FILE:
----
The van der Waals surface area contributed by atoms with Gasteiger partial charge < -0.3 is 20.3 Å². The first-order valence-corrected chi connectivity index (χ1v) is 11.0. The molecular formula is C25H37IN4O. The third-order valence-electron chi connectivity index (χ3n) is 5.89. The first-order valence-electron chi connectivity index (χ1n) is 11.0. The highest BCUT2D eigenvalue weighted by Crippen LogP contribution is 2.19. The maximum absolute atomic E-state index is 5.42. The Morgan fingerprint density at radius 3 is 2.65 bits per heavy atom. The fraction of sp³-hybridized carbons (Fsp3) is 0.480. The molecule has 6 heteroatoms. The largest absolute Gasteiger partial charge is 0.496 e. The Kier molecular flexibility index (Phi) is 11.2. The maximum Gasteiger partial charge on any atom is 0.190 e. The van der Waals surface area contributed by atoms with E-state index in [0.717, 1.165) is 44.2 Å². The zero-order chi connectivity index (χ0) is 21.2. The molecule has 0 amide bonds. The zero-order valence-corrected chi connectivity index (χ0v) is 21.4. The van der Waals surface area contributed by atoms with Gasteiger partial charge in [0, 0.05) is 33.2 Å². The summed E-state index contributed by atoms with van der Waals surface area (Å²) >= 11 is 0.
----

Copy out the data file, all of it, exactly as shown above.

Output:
The van der Waals surface area contributed by atoms with Gasteiger partial charge < -0.3 is 20.3 Å². The first-order valence-corrected chi connectivity index (χ1v) is 11.0. The molecular formula is C25H37IN4O. The third-order valence-electron chi connectivity index (χ3n) is 5.89. The first-order valence-electron chi connectivity index (χ1n) is 11.0. The highest BCUT2D eigenvalue weighted by Crippen LogP contribution is 2.19. The maximum absolute atomic E-state index is 5.42. The Morgan fingerprint density at radius 3 is 2.65 bits per heavy atom. The fraction of sp³-hybridized carbons (Fsp3) is 0.480. The molecule has 6 heteroatoms. The largest absolute Gasteiger partial charge is 0.496 e. The Kier molecular flexibility index (Phi) is 11.2. The maximum Gasteiger partial charge on any atom is 0.190 e. The van der Waals surface area contributed by atoms with E-state index in [0.717, 1.165) is 44.2 Å². The zero-order chi connectivity index (χ0) is 21.2. The molecule has 0 amide bonds. The zero-order valence-corrected chi connectivity index (χ0v) is 21.4. The van der Waals surface area contributed by atoms with Gasteiger partial charge in [0, 0.05) is 33.2 Å². The summed E-state index contributed by atoms with van der Waals surface area (Å²) >= 11 is 0.